Details on the effort:

Flytec eDrive
Yuneec International
Werner Eck
Neil Andrews ePPG
Csaba Lemak
Fresh Breeze
EFS, Ltd.
Ernie Van Drongelen



Csaba Lemak 


Electric Paramotor Efforts

Csaba built what most consider as the first practical electric powered paraglider that really got things going. He continues to work on it and updates will be added here as they come in.

12/18/2007 by Jeff Goin

It appears that Csaba is no longer actively developing his electric paramotor as we have been unable to contact him for several months.

If that changes, we'll post it here.

Albuquerque Thrust Test
10/29/2006 by Jeff Goin

Csaba brought his creation to Albuquerque, NM but was, unfortunately, unable to fly it due to a mechanical problem. However, before that happened, we did do a thrust and weight test on it. The machine, with all of it's batteries, weighed 65 pounds and, at a density altitude of 5500 feet, it put out 93 pounds of thrust (about 105 pounds sea-level equivalent).

My impression: 

Although I wasn't able to fly the machine due to a mechanical glitch, I did build an initial impression. 

It was well balanced and comfortable. Like all Walkerjets, the harness must be cinched up tight to prevent the pilot's legs from hitting the frame bottom and to balance the weight higher on your back. In flight, the straps are loosened. The electric version puts the weight closer to your back so it is more comfortable than a typical Walkerjet.

One worry of this machine, like electric start models, is that throttling up could instantly produce deadly RPM even if the pilot was not expecting it. In order to reduce this risk, Csaba has devised an ingenious throttle arrangements To get power, it must first be switched on and it will not turn on unless the throttle is at idle. Then the pilot must activate the throttle three times before power will be available. 

Once the procedure has been done, then power is immediately available until the switch is turned off. So it's obviously critical for the pilot to remember to turn it off when he's done. He elected against a timeout feature since a pilot could be caught in flight and be unable to add power after a long soaring stint.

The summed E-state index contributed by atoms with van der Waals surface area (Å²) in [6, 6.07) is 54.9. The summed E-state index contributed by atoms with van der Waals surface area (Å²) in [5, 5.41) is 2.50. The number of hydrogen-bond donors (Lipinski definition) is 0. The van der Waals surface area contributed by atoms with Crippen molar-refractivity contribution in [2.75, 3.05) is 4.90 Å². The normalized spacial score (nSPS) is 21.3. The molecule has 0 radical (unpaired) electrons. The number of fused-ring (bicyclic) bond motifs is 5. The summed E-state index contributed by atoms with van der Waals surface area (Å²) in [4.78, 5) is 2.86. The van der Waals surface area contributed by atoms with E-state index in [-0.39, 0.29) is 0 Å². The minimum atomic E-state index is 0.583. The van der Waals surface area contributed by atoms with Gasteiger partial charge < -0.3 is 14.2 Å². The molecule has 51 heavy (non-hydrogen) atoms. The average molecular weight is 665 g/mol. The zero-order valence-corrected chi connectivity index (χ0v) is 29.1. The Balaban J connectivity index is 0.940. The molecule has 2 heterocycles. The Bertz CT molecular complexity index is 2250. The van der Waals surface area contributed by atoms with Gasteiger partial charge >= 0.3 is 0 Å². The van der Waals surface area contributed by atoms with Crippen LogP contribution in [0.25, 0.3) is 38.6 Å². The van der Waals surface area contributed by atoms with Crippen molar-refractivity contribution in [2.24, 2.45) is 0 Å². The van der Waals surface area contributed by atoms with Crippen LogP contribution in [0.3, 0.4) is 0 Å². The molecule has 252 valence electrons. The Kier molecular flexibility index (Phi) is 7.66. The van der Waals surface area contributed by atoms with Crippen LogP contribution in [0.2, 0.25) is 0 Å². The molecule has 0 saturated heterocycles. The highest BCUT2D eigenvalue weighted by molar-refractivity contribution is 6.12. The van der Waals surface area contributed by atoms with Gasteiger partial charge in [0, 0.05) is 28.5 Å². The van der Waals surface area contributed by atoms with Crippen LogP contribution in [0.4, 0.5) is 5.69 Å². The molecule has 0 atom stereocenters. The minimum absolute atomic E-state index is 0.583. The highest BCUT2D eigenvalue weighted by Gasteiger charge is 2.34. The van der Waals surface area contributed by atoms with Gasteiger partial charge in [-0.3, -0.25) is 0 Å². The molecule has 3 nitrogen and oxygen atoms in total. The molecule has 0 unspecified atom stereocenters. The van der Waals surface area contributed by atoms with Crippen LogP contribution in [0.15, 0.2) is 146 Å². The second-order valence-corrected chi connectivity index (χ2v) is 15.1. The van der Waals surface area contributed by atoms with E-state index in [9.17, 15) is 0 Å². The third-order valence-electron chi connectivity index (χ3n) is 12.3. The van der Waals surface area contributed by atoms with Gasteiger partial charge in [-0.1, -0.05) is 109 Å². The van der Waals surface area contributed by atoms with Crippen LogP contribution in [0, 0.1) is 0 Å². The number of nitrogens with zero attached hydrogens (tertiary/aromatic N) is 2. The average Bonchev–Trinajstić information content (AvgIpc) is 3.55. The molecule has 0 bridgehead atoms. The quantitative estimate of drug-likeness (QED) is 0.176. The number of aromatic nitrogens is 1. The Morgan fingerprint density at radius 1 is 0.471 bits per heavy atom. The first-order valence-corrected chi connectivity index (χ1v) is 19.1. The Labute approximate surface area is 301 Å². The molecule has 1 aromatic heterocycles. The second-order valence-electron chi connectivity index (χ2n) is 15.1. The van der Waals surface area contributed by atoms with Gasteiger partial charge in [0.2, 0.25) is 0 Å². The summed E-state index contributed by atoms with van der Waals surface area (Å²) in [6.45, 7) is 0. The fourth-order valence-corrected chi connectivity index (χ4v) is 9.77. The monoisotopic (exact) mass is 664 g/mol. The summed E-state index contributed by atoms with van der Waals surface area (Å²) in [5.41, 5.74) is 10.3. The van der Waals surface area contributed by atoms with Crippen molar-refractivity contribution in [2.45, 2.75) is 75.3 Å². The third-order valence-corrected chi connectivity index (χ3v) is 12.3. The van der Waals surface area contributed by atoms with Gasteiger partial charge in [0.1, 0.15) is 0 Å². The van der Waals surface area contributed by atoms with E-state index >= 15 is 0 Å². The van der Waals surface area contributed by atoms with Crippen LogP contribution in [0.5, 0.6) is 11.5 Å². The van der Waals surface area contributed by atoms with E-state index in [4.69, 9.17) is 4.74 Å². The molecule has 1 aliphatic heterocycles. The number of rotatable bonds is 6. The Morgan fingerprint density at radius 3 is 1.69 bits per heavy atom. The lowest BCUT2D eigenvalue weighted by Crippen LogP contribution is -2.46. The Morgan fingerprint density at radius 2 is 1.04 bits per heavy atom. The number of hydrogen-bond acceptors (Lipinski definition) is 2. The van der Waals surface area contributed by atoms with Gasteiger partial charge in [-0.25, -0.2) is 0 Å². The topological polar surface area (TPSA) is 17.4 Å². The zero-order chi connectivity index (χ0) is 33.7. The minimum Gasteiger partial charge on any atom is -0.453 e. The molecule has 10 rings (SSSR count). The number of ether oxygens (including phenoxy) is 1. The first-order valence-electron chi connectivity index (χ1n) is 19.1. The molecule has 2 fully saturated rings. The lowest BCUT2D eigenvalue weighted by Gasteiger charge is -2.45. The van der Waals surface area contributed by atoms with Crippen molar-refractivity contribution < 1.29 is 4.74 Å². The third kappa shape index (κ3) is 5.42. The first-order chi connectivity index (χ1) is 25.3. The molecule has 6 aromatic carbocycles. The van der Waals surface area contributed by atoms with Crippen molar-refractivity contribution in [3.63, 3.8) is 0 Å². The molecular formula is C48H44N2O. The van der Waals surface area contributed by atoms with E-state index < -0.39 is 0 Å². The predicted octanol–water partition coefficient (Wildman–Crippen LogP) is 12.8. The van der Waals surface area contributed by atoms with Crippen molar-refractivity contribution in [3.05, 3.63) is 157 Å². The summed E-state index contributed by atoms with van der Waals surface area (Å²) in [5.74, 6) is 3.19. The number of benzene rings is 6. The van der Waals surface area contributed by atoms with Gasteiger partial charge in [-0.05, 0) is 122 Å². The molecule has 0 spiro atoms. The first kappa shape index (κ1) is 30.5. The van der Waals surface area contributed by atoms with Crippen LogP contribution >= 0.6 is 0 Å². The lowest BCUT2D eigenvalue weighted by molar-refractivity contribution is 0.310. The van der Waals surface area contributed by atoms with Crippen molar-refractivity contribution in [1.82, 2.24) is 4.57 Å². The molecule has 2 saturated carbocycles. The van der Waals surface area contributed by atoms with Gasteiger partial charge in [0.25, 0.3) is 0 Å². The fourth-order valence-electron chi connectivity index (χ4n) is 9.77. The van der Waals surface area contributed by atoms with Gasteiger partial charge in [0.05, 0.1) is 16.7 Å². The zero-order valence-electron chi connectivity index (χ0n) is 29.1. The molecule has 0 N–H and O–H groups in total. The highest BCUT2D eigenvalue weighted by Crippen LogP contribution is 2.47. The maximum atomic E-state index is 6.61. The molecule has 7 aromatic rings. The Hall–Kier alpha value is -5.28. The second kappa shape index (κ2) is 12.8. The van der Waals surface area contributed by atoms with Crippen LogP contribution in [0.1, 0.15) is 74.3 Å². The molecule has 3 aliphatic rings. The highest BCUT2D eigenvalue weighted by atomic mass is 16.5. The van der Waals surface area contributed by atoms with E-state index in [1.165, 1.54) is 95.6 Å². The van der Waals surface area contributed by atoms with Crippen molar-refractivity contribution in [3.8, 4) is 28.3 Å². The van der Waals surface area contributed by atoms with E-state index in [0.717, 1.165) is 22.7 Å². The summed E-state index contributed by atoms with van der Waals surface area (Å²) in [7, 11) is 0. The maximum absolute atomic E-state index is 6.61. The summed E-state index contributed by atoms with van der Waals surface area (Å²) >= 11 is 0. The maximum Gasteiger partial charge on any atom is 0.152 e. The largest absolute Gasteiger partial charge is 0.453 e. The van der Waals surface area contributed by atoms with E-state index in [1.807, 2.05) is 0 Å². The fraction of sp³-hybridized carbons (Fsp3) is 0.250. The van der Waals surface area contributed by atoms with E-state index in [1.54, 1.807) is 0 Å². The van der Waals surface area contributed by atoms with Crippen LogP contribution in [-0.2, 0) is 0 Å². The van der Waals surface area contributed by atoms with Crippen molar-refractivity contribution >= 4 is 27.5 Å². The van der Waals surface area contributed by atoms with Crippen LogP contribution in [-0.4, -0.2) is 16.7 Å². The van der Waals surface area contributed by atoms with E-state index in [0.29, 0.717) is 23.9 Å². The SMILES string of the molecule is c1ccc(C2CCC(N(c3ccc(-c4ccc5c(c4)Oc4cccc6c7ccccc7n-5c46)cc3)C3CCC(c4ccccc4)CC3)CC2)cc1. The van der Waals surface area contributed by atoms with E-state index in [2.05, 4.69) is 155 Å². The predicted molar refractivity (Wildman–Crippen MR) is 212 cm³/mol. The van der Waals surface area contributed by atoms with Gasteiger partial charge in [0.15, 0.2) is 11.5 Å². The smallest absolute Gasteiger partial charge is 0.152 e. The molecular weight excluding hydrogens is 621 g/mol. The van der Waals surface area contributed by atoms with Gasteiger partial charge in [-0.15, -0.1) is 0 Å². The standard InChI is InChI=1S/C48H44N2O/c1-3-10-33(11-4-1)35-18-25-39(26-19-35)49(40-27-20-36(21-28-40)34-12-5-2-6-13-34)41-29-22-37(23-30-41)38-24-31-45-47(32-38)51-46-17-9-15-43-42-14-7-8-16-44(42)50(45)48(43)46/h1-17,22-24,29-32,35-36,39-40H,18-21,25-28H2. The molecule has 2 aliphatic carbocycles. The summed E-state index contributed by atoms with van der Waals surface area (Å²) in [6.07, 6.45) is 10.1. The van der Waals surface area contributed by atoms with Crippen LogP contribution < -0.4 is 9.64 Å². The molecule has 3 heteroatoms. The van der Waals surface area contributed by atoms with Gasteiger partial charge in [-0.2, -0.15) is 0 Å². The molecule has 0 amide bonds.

Power (prop spin-up) is immediate, more than any machine I've flown. The machine will cause a transient weight-shift turn during power up but this effect will likely be so brief as to not be objectionable.

Better Motor & Controller
10/13/2006 by Jeff Goin

Some new technologies have come to the attention of Csaba's attention as he continues towards a production capable paramotor. He is working with a professor from the Czech republic who is tasking his students with building some technologies (controller and motor) that will work well with a 47 inch propeller. He has been testing numerous props supplied by Richard of Helix propeller and has improved efficiency with one particular 47" model. 

www.rc-unionen.dk_nytforum_uploads_9302_2006918173952_Aspach 2006 1.JPG (54283 bytes)Mr. Lemak is also considering use of the RS-LRK-MOTEREN Outrunner motor about to be released in Germany which puts out 20 Kw (good for about 16 hp) at only 7 pounds of weight. Plus, he is looking at a battery technology from South Korea that has 70 amp hour batteries that, in a pack of 14, would power an 18 hp motor for 40 minutes of flight time at flight weight of 26 Kg (57 pounds). That is using his current technology electric paramotor.

He has been flying his electric machine consistently and wowed a local R/C club with its performance. This motor will be at the Albuquerque fly-in on Friday, Oct 6.

The best developments continue to come from the Radio Controlled airplane community although Csaba is working with others to solve some of our unique high-power requirements. The Lithium Polymer batteries that have taken over electric powered models have about twice the capacity at about half the weight of comparable NiCad or NiMH packs. 

He tells us of a group in Europe that is making an electric paramotor using a brushed golf cart motor that weighs about 7 Kg more than the one he is using but is more readily available. It uses the less expensive and heavier Lithium Ion batteries. We have no word on whether this machine has flown yet. If anyone has any information on that effort, please let us know.

Albuquerque, 2006

Below are some pictures with Csaba testing his electric powered paraglider on the thrust stand at Paramotor City.

e2006-10-07-ABQ 079.jpg (187738 bytes)e2006-10-07-ABQ 083.jpg (216270 bytes)

FirstPracticalElectricParamotor.jpg (142843 bytes)e2006-10-07-ABQ 086.jpg (170846 bytes)

e2006-10-07-ABQ 088.jpg (288558 bytes)